Wilbert Montgomery with the Philadelphia Eagles ran for over 200 yards to eliminate the Dallas Cowboys from the Super Bowl one year and he was a fifth-round pick of the Eagles.
Wilbert’s career was cut short by injuries, but he realized his greatness first. No stepping in the quicksand for this guy, who’s still an assistant coach in the NFL.
I watched Thomas Henderson play in an NAIA playoff game against Abilene Christian and lose 34-6 to Montgomery and Clint Longley. You remember Hollywood Henderson at Dallas?
From Super Bowl to drug addiction, to prison and back to redemption after losing it all, that’s Hollywood.
Clint Longley lasted long enough with the Cowboys to throw the famous Thanksgiving Day bomb to Drew Pearson, only to self-destruct the follow pre-season by slugging starting quarterback Roger Staubach with a sucker punch while he was pulling shoulder pads over his head at the Thousand Oaks training facility.
Longley has done everything from comb the beaches near Corpus Christi to selling cars, to playing in a country music band that went nowhere. He had an arm like a rocket launcher, but he chose to use it the wrong way on the guy playing in front of him.
It doesn’t do any good to moralize with these guys. They’re experts at telling coaches and the public what they know the coaches and the public want to hear.
No matter how much conviction they display, or even feel, there’s a 22-year-old Achilles heel waiting to ruin everything. The heel makes them believe it’s all about learning how to get away with certain behaviors — as if they too are like politicians, who get to write rules instead of obey them.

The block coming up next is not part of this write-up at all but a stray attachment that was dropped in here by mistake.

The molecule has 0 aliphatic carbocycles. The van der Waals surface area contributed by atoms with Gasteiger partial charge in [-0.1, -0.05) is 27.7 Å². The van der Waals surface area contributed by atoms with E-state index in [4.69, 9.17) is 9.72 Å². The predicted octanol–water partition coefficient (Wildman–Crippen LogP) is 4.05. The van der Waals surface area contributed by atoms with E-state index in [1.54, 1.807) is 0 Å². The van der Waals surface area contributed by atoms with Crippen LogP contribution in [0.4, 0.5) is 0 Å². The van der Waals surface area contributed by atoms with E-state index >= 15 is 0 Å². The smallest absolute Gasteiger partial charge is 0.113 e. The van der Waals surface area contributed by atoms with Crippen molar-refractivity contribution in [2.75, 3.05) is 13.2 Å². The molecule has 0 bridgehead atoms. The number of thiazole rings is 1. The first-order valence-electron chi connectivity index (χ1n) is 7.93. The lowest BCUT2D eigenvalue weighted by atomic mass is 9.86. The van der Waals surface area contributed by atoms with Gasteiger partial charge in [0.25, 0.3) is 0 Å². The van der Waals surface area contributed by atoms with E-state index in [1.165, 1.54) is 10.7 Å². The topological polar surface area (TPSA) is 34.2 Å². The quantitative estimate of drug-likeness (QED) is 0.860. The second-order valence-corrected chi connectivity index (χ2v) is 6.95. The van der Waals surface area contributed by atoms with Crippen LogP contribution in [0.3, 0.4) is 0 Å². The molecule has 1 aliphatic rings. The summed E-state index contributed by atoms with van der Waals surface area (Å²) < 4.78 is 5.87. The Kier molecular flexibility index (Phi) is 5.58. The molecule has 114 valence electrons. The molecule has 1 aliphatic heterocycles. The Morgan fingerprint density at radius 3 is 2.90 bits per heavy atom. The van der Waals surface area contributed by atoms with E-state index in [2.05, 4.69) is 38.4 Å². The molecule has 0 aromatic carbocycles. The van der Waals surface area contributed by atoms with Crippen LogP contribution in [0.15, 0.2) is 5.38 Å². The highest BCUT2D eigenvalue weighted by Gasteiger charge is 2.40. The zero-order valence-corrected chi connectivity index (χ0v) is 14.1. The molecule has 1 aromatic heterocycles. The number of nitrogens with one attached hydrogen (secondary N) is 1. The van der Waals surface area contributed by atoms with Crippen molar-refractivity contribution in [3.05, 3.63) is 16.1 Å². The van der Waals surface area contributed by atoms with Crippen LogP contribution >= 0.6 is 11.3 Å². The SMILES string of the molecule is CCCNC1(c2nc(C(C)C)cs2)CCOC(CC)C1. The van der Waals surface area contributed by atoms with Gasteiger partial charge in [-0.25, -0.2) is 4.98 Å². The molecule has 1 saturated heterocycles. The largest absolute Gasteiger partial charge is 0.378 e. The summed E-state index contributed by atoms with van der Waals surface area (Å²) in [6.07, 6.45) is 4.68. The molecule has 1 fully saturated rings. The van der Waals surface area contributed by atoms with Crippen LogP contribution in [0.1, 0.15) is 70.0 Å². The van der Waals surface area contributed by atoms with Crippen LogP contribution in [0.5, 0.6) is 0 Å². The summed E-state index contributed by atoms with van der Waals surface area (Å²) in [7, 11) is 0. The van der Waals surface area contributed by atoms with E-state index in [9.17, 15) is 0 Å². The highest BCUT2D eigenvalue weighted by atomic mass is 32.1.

They, and they alone, can handle these excesses, if they can just keep them private from nosy investors like team owners and GMs and head coaches and nosy sportswriters.
It never works for long.
It’s kind of like compulsive gamblers. Sometimes folks are just a little smarter than the rest of us, until they aren’t.
They memorize a well-worn script and play along — until one day, THEY GET IT.
Or they don’t.
Most of them are pretty good kids at heart, and in time they’ll find their way in the world. Like all of us, they’ll have plenty of regrets to look back on as their hair turns gray and their muscles deteriorate.
Such is life. Everyone has the right to determine what he’s going to do with what he’s been given.
Armonty Bryant may be different than a lot of 22- year-olds. I don’t know him. He’s 0-for-2 in the last year, though, and his feet are standing dangerously close to the quicksand. Does he have any awareness whatsoever that it’s there?
You tell me. You know him.
If it helps any, a lot of people who love and care for Armonty in and beyond football will be pulling for him to choose the good life intended for him.
Duane Thomas eventually apologized and got a tryout with Landry’s Cowboys. But the great Hall of Fame career Thomas was destined for had faded away with his own foolishness.
It’s not a matter of whether or not a 22-year-old kid is going to go out and make a fool of himself, it’s when? And for how long? And how much will it cost?
Forget the talk. Armonty will rise or fall as he, and only he, chooses. Just wanted to give him a little peek on how the rest of his life may go.